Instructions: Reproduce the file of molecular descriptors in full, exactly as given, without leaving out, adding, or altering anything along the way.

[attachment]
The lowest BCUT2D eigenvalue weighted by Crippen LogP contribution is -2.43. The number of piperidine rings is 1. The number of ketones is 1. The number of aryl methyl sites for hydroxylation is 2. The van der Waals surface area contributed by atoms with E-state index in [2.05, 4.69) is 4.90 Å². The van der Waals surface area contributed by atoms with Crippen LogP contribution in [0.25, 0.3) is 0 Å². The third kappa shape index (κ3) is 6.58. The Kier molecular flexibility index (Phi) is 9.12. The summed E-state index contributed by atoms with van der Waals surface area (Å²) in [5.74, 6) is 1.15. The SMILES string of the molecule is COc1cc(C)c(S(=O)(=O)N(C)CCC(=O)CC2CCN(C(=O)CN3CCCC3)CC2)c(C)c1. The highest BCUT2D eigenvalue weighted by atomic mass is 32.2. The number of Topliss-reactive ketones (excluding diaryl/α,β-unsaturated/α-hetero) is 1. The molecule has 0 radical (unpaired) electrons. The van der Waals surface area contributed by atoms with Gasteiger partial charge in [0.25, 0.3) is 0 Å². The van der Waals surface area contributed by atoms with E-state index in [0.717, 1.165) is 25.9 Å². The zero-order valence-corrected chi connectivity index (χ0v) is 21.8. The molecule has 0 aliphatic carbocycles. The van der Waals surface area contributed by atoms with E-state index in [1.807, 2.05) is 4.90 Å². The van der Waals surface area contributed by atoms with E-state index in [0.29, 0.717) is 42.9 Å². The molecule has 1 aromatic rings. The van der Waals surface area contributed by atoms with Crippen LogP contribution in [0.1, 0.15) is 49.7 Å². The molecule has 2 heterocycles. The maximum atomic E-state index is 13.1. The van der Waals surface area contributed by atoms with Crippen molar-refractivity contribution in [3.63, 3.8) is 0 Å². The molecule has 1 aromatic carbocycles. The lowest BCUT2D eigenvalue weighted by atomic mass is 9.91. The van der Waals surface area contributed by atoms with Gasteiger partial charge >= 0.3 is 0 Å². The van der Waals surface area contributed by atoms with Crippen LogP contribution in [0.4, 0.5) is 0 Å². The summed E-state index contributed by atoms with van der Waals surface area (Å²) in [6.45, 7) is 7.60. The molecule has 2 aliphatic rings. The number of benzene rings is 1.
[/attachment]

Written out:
The lowest BCUT2D eigenvalue weighted by Crippen LogP contribution is -2.43. The number of piperidine rings is 1. The number of ketones is 1. The number of aryl methyl sites for hydroxylation is 2. The van der Waals surface area contributed by atoms with E-state index in [2.05, 4.69) is 4.90 Å². The van der Waals surface area contributed by atoms with Crippen LogP contribution in [0.25, 0.3) is 0 Å². The third kappa shape index (κ3) is 6.58. The Kier molecular flexibility index (Phi) is 9.12. The summed E-state index contributed by atoms with van der Waals surface area (Å²) in [5.74, 6) is 1.15. The SMILES string of the molecule is COc1cc(C)c(S(=O)(=O)N(C)CCC(=O)CC2CCN(C(=O)CN3CCCC3)CC2)c(C)c1. The highest BCUT2D eigenvalue weighted by atomic mass is 32.2. The number of Topliss-reactive ketones (excluding diaryl/α,β-unsaturated/α-hetero) is 1. The molecule has 0 radical (unpaired) electrons. The van der Waals surface area contributed by atoms with Gasteiger partial charge in [0.25, 0.3) is 0 Å². The van der Waals surface area contributed by atoms with E-state index in [0.717, 1.165) is 25.9 Å². The zero-order valence-corrected chi connectivity index (χ0v) is 21.8. The molecule has 0 aliphatic carbocycles. The van der Waals surface area contributed by atoms with E-state index in [1.807, 2.05) is 4.90 Å². The van der Waals surface area contributed by atoms with E-state index in [0.29, 0.717) is 42.9 Å². The molecule has 1 aromatic rings. The van der Waals surface area contributed by atoms with Crippen LogP contribution in [0.1, 0.15) is 49.7 Å². The molecule has 2 heterocycles. The maximum atomic E-state index is 13.1. The van der Waals surface area contributed by atoms with Crippen molar-refractivity contribution in [3.63, 3.8) is 0 Å². The molecule has 1 aromatic carbocycles. The lowest BCUT2D eigenvalue weighted by atomic mass is 9.91. The van der Waals surface area contributed by atoms with Gasteiger partial charge >= 0.3 is 0 Å². The van der Waals surface area contributed by atoms with Crippen LogP contribution in [0.4, 0.5) is 0 Å². The summed E-state index contributed by atoms with van der Waals surface area (Å²) in [6.45, 7) is 7.60. The molecule has 2 aliphatic rings. The number of benzene rings is 1.